I'm with amaire - forget trying to clean and shine, it's a losing battle given the material. Find a nice rug and cover them up.
posted by ThePinkSuperhero at 4:49 PM on September 1, 2020 [1 favorite]

I don't know if this is advisable, but someone I know put down temporary vinyl sticker tiles like this. (It looked good.)
posted by pinochiette at 5:22 PM on September 1, 2020 [2 favorites]

a big tool that takes a bit of practice to get used to

Can confirm. I got one to sand down our hardwood floors before oiling them and to burnish the oil afterwards, and they're not the slightest bit intuitive until they suddenly are at which point they miraculously become really fun to drive.

If you remember the first time a bicycle suddenly stopped being this insane wobbly uncontrollable beast for long enough to get a glimpse of its potential for pure undiluted speed and smoothness, it's a bit like that.
posted by flabdablet at 9:54 PM on September 1, 2020 [1 favorite]

Look for the most damaged tile and carefully pry a corner just up enough that you can tell if the colour goes all the way through. Linoleum tiles in my area were dark on the back and decorative on the front. That may give you some clues as to composition.

Scrubbing bubbles or Saniflush toilet bowl cleaner can also be used to strip woodwork. It is (or was) powerful stuff. If you try using that take the full precautions of rubber gloves and appropriate foot wear and watch out for stripping the quarter round that edges the walls at floor level. This is very much what I would go with, after having tried the stuff you did. Test somewhere inconspicuous first.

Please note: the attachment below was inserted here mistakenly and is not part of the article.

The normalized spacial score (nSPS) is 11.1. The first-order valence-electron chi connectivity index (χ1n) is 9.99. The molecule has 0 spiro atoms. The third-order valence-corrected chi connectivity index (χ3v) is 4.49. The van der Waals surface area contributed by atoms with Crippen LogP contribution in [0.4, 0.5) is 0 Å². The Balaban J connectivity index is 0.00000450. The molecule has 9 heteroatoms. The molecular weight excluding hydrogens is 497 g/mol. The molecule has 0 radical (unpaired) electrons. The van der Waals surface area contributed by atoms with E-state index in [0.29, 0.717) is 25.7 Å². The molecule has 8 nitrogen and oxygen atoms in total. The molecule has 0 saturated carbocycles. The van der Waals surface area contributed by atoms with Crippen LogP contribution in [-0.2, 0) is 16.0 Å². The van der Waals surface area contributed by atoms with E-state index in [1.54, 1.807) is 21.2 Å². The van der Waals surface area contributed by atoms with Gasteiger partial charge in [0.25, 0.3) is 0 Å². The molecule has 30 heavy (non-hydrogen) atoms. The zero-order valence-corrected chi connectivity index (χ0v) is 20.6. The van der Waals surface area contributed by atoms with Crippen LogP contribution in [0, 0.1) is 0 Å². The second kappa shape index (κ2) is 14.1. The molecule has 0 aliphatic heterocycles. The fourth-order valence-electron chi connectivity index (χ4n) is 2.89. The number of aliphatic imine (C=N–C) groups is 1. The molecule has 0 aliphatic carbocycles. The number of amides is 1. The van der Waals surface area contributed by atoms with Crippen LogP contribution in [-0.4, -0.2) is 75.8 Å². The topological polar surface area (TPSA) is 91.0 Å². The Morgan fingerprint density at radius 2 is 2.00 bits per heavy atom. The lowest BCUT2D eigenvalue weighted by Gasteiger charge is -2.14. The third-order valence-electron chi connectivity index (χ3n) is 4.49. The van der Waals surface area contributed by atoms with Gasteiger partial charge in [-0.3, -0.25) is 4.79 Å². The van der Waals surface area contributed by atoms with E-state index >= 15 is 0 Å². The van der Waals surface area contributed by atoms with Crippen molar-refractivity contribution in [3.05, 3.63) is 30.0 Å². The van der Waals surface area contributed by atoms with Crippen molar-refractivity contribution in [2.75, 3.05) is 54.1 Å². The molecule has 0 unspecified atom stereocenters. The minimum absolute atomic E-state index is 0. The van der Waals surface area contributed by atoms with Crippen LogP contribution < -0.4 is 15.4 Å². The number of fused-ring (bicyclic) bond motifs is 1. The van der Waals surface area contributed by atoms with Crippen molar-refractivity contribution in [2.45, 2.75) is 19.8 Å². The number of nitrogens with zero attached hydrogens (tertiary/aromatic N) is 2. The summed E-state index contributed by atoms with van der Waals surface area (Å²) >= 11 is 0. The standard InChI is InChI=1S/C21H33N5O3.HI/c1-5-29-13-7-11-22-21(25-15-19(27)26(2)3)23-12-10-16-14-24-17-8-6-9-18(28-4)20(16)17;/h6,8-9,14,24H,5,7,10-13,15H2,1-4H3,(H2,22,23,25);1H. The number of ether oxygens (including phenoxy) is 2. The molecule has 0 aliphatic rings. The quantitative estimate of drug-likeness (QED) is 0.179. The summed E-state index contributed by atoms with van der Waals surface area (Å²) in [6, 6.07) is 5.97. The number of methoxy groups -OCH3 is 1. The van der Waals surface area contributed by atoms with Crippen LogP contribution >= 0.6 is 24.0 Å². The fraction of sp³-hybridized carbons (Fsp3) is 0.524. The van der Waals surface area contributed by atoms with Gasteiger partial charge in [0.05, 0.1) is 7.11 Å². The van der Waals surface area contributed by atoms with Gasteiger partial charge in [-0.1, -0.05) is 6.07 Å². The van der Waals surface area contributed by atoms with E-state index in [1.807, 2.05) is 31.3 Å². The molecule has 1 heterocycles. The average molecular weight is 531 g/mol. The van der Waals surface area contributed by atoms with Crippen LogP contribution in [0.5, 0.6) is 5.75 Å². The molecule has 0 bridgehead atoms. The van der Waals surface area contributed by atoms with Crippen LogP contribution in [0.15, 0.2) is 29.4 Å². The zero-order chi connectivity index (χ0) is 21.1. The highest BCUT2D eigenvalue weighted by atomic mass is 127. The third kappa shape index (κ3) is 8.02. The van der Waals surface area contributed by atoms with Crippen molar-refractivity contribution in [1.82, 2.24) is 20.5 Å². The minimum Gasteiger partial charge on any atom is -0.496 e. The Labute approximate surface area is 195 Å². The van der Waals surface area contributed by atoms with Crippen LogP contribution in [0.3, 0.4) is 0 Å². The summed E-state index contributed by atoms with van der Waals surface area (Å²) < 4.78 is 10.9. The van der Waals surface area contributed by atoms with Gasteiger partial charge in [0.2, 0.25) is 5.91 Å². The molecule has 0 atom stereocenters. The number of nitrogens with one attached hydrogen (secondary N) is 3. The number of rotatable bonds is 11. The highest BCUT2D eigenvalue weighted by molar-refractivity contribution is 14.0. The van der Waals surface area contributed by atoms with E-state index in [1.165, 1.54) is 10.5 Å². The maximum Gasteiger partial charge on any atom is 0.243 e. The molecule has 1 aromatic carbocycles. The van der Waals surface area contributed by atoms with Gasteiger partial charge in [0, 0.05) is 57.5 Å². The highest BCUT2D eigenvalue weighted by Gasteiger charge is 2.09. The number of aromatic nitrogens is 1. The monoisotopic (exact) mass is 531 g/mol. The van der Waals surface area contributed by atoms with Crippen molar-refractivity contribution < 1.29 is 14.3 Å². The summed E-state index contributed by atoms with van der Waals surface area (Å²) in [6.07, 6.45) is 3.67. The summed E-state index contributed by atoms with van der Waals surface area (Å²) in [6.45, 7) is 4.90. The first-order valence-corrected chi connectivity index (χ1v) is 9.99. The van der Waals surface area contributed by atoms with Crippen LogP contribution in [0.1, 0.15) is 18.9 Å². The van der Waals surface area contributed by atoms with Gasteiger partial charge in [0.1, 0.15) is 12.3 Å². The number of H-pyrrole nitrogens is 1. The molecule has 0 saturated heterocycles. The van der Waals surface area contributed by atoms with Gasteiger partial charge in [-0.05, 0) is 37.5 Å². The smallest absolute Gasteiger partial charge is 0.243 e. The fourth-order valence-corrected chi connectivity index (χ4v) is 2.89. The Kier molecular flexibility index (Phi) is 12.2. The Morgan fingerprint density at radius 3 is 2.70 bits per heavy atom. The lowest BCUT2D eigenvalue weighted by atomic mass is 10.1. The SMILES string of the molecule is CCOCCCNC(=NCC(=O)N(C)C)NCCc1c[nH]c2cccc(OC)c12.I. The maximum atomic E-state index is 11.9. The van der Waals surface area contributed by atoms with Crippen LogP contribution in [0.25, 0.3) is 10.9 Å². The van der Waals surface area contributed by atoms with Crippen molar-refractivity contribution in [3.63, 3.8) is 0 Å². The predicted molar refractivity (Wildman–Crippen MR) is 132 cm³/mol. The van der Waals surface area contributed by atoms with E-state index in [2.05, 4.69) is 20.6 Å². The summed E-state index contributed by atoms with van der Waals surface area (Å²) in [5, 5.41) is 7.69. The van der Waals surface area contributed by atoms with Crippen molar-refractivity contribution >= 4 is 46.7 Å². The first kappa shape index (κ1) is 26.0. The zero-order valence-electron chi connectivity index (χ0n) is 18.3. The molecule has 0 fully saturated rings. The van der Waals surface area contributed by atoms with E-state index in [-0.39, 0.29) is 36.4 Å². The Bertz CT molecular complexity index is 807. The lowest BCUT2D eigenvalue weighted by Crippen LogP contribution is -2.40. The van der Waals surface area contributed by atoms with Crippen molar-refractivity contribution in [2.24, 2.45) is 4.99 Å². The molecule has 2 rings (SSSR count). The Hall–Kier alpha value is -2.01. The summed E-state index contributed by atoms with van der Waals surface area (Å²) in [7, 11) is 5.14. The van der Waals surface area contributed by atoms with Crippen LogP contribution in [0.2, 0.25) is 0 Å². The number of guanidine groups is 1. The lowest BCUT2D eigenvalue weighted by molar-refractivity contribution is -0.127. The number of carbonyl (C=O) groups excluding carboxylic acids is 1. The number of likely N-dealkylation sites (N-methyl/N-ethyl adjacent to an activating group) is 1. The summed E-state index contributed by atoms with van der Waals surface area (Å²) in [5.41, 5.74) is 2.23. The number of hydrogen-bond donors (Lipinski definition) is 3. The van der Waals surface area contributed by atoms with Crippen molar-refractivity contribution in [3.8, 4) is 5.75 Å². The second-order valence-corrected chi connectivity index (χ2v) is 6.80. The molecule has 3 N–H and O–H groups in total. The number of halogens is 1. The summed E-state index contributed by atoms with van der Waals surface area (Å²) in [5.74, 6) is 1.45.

Cover up rugs only work if you have light usage. If someone is going to drop a pot of spaghetti sauce upside down on it, or trail food from the high chair they are poor choice.
posted by Jane the Brown at 5:16 AM on September 2, 2020

I'm also in the clean a rental home's aged, damaged floor well, without overextension/ noxious-fumes exposure camp. Synthetic rugs are kinder to bare feet than they used to be; some are stain-resistant or machine-wash. Many "indoor-outdoor" types wipe off with a damp cloth, and rinse off in the yard or shower. (Some Flor carpet tiles rinse off in the sink.) If you go the small-rug route, use a separate gripper pad.
posted by Iris Gambol at 11:24 AM on September 2, 2020 [2 favorites]

Response by poster: Disgusting floor update. Here are the steps I ended up taking to clean this up:

1. Mopped the floors with TSP substitute and hot water. IMO, hot water was *key* to melting off the stubborn grease.
2. Spot cleaned with TSP and brillo pad. (In hindsight, the brillo pad was too abrasive or perhaps I used too much pressure.)
3. Rinse floors with hot water.
4. Applied five coats of floor polish. (Also in hindsight, I should have put down a floor sealer before the polish. Whoops.)
5. Profit??? Pictures here.

Unfortunately there are still some spots where dirt was caked in, but it looks 1000X better than it did before! It remains to be seen how long until grime builds up again. Planning on purchasing outdoor rugs to help protect the floors. I may need to do a strip and seal six months down the road when the polish wears off.

Thanks for the advice!
posted by joeyjoejoejr at 11:32 AM on September 7, 2020 [3 favorites]

Oh, wow. Toggling between tabs with "before" pics and today's shots, and what a payoff -- thank you for updating with photos and steps!
posted by Iris Gambol at 12:07 PM on September 7, 2020